Greg Taylor admits he felt more than a little trepidation about bucking the trend and starting a craft brewery.
“Wouldn’t you be worried?” he asks. He, Cameron Heaps and a third colleague had recently lost their jobs when the independent brewery that had treated them like part of the family was swallowed up by a bigger brewer that had no further use for their services.
The three, all in their early 30s, had to put up their homes as collateral for a bank loan to follow their vision and start Steam Whistle Brewing Inc. in Toronto in 2000.
“A lot of friends and family members came to us saying, ‘Guys we think you’re making a mistake here,’” he recalls.
Meanwhile, industry people were saying it was the wrong time to try this because competition was growing and smaller brewers were being swallowed up by bigger ones. “They warned there was no room left for us,” he says.
One of the “three fired guys” who drew up the business plan decided to move to Australia, but Mr. Taylor and Mr. Heaps forged ahead because “we were confident that our vision was real and we had the industry experience to make it happen,” Mr. Taylor says.
And they again swam against the current by deciding to make one product in an industry in which the trend was to produce multiple kinds of beer. They chose to make only a pilsener, which Mr. Taylor says is one of the most difficult to brew consistently.
They recruited an experienced pilsener brewmaster from the Czech Republic and found a European source of the ideal hops for making the beer.
Their motto became: “Do one thing really well.” Sales have grown by at least 10 per cent annually since they started.
Steam Whistle is a case study for entrepreneurs trying to carve a niche in a competitive industry, says Eric Morse, associate dean of the University of Western Ontario’s Richard Ivey School of Business, who oversees the school’s Quantum Shift program for entrepreneurs.
“They figured out what they wanted to be good at early on, and that’s not always an easy thing to do,” Dr. Morse says. “Entrepreneurs are often throwing a bunch of stuff at the wall to see what sticks.”
“Don’t vary until proven necessary,” is another lesson this emphasizes, he says.
It actually takes more focus and dedication to stay successful once you have initial success, Dr. Morse adds. “Once they had one beer in distribution, it would have been easy to put a honey lager or ale right alongside, but they haven’t chosen to do that.”
Indeed, Mr. Taylor says he regularly is given advice by other brewers who say they are making a mistake. “They’re adamant you have to make other beers. But we know what we want to be known for,” Mr. Taylor says. “It’s important that we live up to the promise to the consumers to do one thing really well. If you stray from that thing, then we’re no different from anyone else. “
Watching the stream of 110,000 green bottles a day that go through the production line in a former roundhouse near Toronto’s CN Tower, Mr. Heaps says it would be a mistake to assume they ignore all advice. The co-founders have been open to feedback and encourage employees to continually suggest ways to improve the process.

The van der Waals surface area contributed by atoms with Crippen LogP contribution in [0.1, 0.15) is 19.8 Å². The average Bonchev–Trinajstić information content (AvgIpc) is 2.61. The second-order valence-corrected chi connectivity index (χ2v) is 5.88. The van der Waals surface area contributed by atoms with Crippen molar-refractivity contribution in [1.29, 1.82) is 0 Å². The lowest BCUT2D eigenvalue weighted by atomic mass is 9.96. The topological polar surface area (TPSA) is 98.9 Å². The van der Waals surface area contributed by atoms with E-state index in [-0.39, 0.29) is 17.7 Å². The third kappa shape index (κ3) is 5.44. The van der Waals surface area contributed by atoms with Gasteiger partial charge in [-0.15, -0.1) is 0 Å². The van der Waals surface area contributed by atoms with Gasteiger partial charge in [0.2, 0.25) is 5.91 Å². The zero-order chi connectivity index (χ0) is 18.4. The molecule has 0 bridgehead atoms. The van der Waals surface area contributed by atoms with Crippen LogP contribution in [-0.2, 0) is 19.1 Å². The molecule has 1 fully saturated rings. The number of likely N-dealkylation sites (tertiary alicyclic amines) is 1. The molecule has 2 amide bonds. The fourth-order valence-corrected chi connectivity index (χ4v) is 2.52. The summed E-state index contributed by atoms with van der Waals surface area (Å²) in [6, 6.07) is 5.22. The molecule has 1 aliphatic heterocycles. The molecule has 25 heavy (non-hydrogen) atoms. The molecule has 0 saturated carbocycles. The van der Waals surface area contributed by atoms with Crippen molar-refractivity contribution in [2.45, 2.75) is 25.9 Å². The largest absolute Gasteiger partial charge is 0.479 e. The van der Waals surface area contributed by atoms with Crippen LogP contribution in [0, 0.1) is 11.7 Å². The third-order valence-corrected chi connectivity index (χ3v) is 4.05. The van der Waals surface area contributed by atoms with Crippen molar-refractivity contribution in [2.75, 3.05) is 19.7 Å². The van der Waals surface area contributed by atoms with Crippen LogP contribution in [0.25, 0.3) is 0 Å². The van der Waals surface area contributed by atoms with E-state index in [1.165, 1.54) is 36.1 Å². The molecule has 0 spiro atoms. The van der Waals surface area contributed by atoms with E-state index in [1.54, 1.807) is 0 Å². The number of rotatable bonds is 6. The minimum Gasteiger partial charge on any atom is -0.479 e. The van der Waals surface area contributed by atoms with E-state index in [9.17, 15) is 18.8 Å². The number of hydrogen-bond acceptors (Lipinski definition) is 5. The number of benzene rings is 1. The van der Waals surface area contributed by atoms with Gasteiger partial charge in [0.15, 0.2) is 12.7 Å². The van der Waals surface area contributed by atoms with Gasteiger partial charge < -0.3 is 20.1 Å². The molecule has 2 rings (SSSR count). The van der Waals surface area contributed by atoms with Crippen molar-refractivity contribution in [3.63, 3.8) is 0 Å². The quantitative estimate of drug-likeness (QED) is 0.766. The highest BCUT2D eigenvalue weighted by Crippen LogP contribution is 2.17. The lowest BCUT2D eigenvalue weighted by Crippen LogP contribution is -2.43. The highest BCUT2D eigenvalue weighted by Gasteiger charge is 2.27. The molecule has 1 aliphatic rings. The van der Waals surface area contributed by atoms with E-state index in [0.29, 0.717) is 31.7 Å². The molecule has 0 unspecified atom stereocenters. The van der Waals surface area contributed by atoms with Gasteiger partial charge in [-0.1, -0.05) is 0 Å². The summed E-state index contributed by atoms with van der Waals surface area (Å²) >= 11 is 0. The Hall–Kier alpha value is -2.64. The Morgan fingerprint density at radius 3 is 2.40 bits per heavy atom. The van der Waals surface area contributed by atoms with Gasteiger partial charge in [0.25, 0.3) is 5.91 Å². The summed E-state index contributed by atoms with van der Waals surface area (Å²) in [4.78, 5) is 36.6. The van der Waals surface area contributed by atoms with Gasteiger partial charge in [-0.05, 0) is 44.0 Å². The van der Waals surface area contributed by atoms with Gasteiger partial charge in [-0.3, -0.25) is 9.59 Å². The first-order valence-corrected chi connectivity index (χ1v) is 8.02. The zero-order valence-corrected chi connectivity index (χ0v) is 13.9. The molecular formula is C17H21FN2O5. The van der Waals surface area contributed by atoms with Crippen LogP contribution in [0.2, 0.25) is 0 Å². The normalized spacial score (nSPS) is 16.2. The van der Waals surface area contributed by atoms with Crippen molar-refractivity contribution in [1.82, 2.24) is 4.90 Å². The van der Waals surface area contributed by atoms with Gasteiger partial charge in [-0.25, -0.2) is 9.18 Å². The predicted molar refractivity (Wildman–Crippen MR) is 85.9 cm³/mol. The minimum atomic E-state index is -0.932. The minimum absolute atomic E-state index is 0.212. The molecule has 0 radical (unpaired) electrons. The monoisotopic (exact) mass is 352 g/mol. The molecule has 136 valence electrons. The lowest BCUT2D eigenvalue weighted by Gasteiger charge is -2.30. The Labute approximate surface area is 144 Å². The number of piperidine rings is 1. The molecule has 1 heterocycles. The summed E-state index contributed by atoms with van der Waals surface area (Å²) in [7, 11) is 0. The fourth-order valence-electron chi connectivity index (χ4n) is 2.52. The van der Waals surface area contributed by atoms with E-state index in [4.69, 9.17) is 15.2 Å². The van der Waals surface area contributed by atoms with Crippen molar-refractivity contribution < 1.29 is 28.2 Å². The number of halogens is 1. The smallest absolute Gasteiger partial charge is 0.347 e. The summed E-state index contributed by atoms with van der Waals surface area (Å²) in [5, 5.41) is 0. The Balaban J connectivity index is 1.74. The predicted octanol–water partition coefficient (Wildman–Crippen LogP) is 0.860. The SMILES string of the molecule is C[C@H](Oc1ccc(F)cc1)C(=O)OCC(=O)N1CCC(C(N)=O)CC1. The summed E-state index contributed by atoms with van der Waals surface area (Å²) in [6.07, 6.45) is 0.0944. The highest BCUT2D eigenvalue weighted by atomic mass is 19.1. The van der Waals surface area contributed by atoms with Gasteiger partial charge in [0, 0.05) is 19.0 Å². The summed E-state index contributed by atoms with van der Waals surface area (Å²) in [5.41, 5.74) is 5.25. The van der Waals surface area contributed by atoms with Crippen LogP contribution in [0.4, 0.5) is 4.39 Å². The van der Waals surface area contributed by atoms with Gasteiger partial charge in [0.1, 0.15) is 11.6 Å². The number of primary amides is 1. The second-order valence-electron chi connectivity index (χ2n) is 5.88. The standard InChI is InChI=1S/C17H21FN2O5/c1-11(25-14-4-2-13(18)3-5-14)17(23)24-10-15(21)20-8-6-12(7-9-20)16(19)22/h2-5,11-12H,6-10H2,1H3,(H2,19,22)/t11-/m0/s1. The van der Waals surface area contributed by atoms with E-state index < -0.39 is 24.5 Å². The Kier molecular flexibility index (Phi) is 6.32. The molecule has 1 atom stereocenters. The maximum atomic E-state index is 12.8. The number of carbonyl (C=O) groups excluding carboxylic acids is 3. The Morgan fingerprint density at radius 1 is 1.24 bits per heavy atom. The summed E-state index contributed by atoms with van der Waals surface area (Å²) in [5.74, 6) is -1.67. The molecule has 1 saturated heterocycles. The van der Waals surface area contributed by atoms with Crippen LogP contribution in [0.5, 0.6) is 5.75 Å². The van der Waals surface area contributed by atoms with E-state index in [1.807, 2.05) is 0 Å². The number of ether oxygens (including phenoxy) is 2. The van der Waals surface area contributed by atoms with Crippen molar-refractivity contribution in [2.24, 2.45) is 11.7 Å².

The partners were careful to seek the input of experts before they committed to their business plan.
“For me one of the greatest motivations is when someone tells me something can’t be done,” Mr. Heaps says. “But I’ve always believed that as long as you can get your business plan to a bunch of people who know nothing about the industry and they can crunch the numbers and seven out of 10 say ‘that’s incredible,’ then you’re ready to rock,” he says.
“If only two out of 10 say it’s feasible, you need to do more work refining the idea or the financial picture.”
When you’ve got confidence in your business plan and you believe in yourself and have experience in the industry, there’s no reason for a doubter to scare you off.
There will always be doubters, he says. “I always think of Wayne Gretzky’s famous quote: ‘You miss 100 per cent of the shots you don’t take.’”
Sticking to an original business idea can be difficult, says Cameron Heaps, co-founder of Steam Whistle Brewing. Here are three factors that can stall would-be entrepreneurs.
Competition: “At this point almost every industry in the world is saturated, and my advice is as long as you can do something a little better than the other guys then there’s market share for you to get,” Mr. Heaps says.
Financing: “You don’t need to be rich to start your own company. As long as you can articulate a well-thought-out business plan with financials that make sense, there are a lot of people who have money to invest in startup projects,” he says. In hindsight he would have sought more from initial investors. It’s always more difficult to ask for more because you underestimated your needs.
Quitting your day job: “If you can, write a business plan and pass it around before you quit your job. If nobody supports the plan, you’ll need to take time to refine it or you’ll decide it wasn’t such a great idea after all. In that case, nothing’s lost.”